Building a better neighborhood

Esther Shin in the Urban Strategies, Inc. offices
Esther Shin, AB '94, MSW '98, president of Urban Strategies, Inc., is striving to revitalize St. Louis' Near North Side with help from community partners and a $29.5 million federal grant. Photo by James Byard

In 2016, St. Louis was awarded a $29.5 million Choice ­Neighborhood Implementation grant by the U.S. Department of Housing and Urban Development (HUD) to revitalize the city’s Near North Side, an area blighted by vacant and decaying properties, poor public transportation and little economic opportunity.

One of the leaders in transforming the area is Esther Shin, AB ’94, MSW ’98, president of Urban Strategies, Inc. (USI), a ­national not-for-profit organization that specializes in comprehensive neighborhood revitalization. USI is a lead implementation partner on the Choice Neighborhood team, which is working closely with the city of St. Louis and many others to revitalize the Near North Side. The target neighborhood also sits in the Promise Zone, a federal designation that encourages strategic projects to improve the quality of life in vulnerable areas. Plus, the National Geospatial-Intelligence Agency is set to build a nearly $2 billion headquarters in the neighborhood.

“We’re at a crossroads,” Shin says. “There’s a real opportunity for St. Louis to be innovative.”

And if anyone can push St. Louis in the right direction, it’s Shin, who has been working in community development for nearly 20 years. She studies neighborhoods all over the country from a macro level, looking at schools, employment ­opportunities, ­transportation and other issues, and also on a micro level, ­talking to families to discover what they need.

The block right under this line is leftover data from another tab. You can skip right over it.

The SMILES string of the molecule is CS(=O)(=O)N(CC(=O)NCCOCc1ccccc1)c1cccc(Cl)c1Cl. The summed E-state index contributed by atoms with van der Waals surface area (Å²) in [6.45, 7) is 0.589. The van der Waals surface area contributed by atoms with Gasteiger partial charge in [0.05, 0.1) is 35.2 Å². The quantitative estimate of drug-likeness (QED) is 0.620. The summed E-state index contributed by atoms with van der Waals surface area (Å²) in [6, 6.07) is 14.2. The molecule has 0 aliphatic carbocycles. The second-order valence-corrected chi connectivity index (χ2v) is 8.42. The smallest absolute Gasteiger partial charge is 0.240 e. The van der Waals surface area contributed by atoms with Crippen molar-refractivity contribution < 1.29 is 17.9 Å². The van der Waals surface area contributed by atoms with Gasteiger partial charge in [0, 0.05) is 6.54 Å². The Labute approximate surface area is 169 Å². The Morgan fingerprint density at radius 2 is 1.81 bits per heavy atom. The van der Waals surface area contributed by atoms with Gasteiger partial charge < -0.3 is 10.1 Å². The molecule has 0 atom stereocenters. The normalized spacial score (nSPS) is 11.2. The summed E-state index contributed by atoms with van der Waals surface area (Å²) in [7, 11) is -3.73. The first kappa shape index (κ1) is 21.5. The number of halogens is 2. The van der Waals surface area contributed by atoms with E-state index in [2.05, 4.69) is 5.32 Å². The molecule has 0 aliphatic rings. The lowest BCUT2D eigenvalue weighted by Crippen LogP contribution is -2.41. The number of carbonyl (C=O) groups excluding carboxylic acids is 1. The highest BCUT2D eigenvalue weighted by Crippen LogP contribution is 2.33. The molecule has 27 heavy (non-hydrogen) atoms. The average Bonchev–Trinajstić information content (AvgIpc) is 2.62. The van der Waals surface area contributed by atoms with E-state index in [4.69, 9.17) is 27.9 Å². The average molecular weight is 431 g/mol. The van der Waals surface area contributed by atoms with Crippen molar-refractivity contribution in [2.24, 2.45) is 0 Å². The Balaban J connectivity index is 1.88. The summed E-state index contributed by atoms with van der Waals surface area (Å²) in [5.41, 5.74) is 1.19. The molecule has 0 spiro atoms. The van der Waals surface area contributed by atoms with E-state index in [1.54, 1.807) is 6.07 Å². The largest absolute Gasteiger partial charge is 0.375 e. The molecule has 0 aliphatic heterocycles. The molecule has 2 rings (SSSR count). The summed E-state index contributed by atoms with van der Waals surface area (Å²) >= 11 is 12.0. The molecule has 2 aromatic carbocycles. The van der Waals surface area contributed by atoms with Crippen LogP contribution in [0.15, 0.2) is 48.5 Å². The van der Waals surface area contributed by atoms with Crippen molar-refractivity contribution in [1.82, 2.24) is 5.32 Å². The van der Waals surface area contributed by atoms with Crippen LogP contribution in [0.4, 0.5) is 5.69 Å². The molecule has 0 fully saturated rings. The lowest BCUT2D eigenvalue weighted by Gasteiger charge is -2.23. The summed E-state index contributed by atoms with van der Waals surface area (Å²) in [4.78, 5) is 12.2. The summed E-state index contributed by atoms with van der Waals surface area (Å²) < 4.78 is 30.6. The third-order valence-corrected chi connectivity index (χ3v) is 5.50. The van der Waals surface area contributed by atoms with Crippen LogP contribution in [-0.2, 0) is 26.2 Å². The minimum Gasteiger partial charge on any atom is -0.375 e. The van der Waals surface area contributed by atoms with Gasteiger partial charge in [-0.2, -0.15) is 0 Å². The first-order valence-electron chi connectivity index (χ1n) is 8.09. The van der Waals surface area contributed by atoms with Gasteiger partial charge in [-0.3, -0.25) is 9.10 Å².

Shin started doing community development in Forest Park Southeast as part of a practicum while a student at the Brown School. After graduating, she met Richard Baron, the chair of Urban Strategies, who hired her on the spot in 1998.

For her first years with the organization, Shin worked in the Forest Park Southeast neighborhood, where she project-managed the reopening of Adams Elementary School and the building of Adams Park Community Center.

“Very quickly after we started to work together, I was impressed by Esther’s intellect and her ability to peel back the layers of issues,” says Sandra Moore, AB ’76, JD ’79, who was ­president of USI at the time.

Over the years, USI grew from working in two neighborhoods in St. Louis to supporting more than 30,000 families in 24 neighborhoods in 12 cities across the country. Shin rose right along with USI, moving from community development coordinator to project manager to vice president and then executive vice president. Along the way, she worked in New Orleans; Minneapolis; Columbus, Ohio; San Antonio; Wichita, Kansas; and many other cities.

Shin and USI have refined the idea of “responsible redevelopment.” “To us, that means there is a concerted effort to build not just the bricks and sticks, but also the human capital,” Shin says, “to ensure that people who have lived and struggled in a ­community get to stay there, thrive there, work there and really be a part of the success.”

In 2015, Urban Strategies received a planning grant under the Choice Neighborhoods Initiative. USI conducted more than 150 community meetings, engaging more than 600 partners and ­stakeholders in conversations.

“We really get in the trenches and engage with residents,” Shin says, “because ultimately they have to live with whatever changes happen in their community.”

The feedback was clear, and the development plan for the federal grant addresses the major concerns of Near North Side’s residents — such as employment, public safety, sustainability, education and health. The plan includes bike paths, a community center, spaces and support for small businesses, access to fresh produce, transportation solutions and mixed-income housing.

Thanks in part to the comprehensive planning, HUD awarded the grant, and a few months later USI announced that Shin would become its president in January 2017.

The choice was an easy one, because for Shin her mission is clear: create neighborhoods that support and sustain residents. “I always tell people,” she says, “I’m trying to work myself out of a job.”

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